Strategies to Promote the Development of E-competencies in the Next Generation of Professionals: European and International Trends
This study analyses the effectiveness of policies, strategies and programmes that promote the acquisition of e-literacies, focusing in particular on the younger generation who will be joining the labour force in the next five to ten years. Based on the benchmarking of different studies about the impact of information and communication technologies (ICTs) on students’ learning, this work proposes a redefinition of the term ‘e-competencies’2. Moreover, a set of best practices for the development of the future e-competent labour force are identified. Although the scope for this paper is primarily the countries of the European Union, worldwide studies are also considered.
After a tremendous response to our Call for presentations, workshops and posters, we are delighted to announce the programme for eAssessment Scotland 2012.
With over 60 presentations from across the globe, this year’s conference is set to be the largest yet. And for the first time, we will be launching an online programme, allowing even more of you to join in the unique experience that is eAssessment Scotland – the UK’s largest conference dedicated to exploring the best examples of eAssessment in the world today.
Professor David Coates, University of Dundee
New Conceptions of Feedback and How They Might Be Put into Practice
Professor David Boud, University of Technology Sydney
Ian Grove-Stephenson, Yacapaca
Online Marking, Assessment Management and Analytics using Turnitin’s Grademark
Cath Ellis, University of Huddersfield & Turnitin UK
Returning Interactive Feedback with the Tweaktime Freeware
Philip Denton, Liverpool John Moore University
FASTECH: Student Engagement for Enhanced e-Assessment
Yaz El-Hakim, University of Winchester, Joelle Adams & Camille Shepherd, Bath Spa University plus students Anna Mitchell, Bath Spa University and Liam Digan, University of Winchester
a. What If Feedback Only Counted When it Changed the Learner?
Dr. Steve Draper, University of Glasgow
b. Feedback in eAssessment – What Can We Learn from Psychology Research?
John Kleeman, Questionmark
a. Enabling Pupils to Record and Reflect on their Educational Experiences using WordPress
Alex Duff, Education Scotland
b. Social Networks as a Platform for Peer and Staff Feedback for Level 1 Arts & Science
Lorna Love & Sarah Honeychurch, University of Glasgow
a. Interactive Assessment and Collaboration via Technology (interACT): Promoting Dialogic Feedback in eAssessment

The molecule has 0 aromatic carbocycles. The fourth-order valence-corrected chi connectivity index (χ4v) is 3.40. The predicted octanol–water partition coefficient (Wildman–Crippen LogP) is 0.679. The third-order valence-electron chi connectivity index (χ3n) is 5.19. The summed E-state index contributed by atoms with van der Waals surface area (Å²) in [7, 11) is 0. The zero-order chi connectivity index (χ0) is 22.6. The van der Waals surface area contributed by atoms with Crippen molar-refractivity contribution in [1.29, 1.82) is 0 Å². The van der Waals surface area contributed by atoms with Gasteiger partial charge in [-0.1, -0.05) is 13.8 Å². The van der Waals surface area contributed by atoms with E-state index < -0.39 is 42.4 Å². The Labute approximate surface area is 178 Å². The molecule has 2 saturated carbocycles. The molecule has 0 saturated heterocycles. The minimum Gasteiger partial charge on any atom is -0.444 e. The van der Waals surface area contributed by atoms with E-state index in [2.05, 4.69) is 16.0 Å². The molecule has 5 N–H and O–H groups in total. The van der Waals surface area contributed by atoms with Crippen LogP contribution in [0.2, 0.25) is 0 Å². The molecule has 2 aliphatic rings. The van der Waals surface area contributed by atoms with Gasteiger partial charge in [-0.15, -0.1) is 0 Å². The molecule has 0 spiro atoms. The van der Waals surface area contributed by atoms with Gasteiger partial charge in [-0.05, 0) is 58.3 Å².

Dr. Rola Ajjawi & Dr. Susie Schofield, University of Dundee
b. Transforming Assessment and Feedback: from Challenge to Change
Lisa Gray, JISC
Dr. Keith Smyth, Julia Fotheringham and Karen Strickland, Edinburgh Napier University
b. Investigating MOOCs (Massively Open Online Courses)
Colin Maxwell, Carnegie College
e-Assessment Association AGM
Derek Robertson, Education Scotland
Changing the Way We Provide Feedback
Russell Stannard, University of Warwick
Security in the Final Step of Test and Exam Delivery
Ivan Forward, Questionmark
Introducing ATLAS: the Active Teaching Learning and Assessment Space
Shane Sutherland, PebblePad
Top Marks Online!
Martin Gower, eCom Scotland
a. The CAGD Feedback Journal – How a Series of Incremental User Requests Led Us to Build a Reflective Assessment Tool for a Thousand of our Students
Graham Hibbert, Leeds Metropolitan University
b. Technology to Support the Transition from Paper-based to Electronic Modes of Feedback and Assessment
Nikki Swift & Mark Dransfield, York St John University
a. Assessment Reform, Innovative Technology, Improving Formative Assessment and Feedback: Are They at Odds with Each Other?
Sue Timmis, University of Bristol & Dr Steve Draper, University of Glasgow
b. Socialising Assessment
Cherry Hopton & Students, Angus College
a. Are Open Badges the Future for Accrediting Skills?
Doug Belshaw, Mozilla Foundation
b. Further Insights into Using PeerWise for Formative Peer e-Assessment in Introductory Physics Courses
Simon Bates, Karon McBride, University of Edinburgh
Feeding Forward – The Role of the Participatory Web in Formative Assessment
Cristina Costa, University of Salford
The Feedback Loop in the Digital Age
David Miller, Kuato Studios
Cliff Beevers OBE, Chair of the e-Assessment Association
Alastair Robertson, Higher Education Academy
(sponsored by the e-Assessment Association)
One of the aims of this debate is to monitor key indicators and scenarios on the supply and the demand of e-skills and to benchmark national policy initiatives and multi-stakeholder partnerships in the European Union (and based on this analysis, to understand better the impact of the initiatives launched at EU and national level), to propose new approaches to remedy the situation and to identify better ways to foster multi-stakeholder partnerships to reduce e-skills shortages, gaps and mismatches.
On a similar fashion they will involve in studying the international dimension of the e-skills strategy (especially the efforts to promote ICT professionalism) and to assess the impact of globalisation on high-level e-skills requirements (ICT practitioners’ skills and e-leadership skills), as well as to analyse major policy initiatives and best practices in the world. This should help to understand better the international dimension of e-skills in order to better anticipate change, envisage possible future cooperation and improve efforts to develop e-skills for Europe.
Finally, there is a necessity for European guidelines and quality labels for new curricula fostering e-leadership skills based on market needs and best practices including industry led initiatives. The guidelines and quality labels should be compatible with the European quality assurance reference framework for vocational education and training. A pilot demonstration of the implementation of the proposed European guidelines and quality labels should be organised as well as a dissemination campaign.
Winners of the European e-inclusion awards to be announced at the Digital Agenda Assembly on Friday 22 June
A part of the Digital Agenda on Enhancing digital skills proposes a series of measures to promote take-up of digital technologies by potentially disadvantaged groups, such as elderly, lower-skilled, unemployed or people with disability. The latest Digital Agenda scoreboard shows that 25% of the EU population still lacks IT skills and only 53% are confident that their computer and Internet skills are sufficient if they need to change or find a new job within a year.
The eInclusion awards were established by the European Commission in order to discover organisations and individuals across Europe who champion new technology and harness the potential of the Internet as a means of improving prospects, increasing employability and meeting today’s complex social and economic challenges.
THE FINALISTS ARE:
Category: 'I am part of IT' – personal stories, small organisations/ individual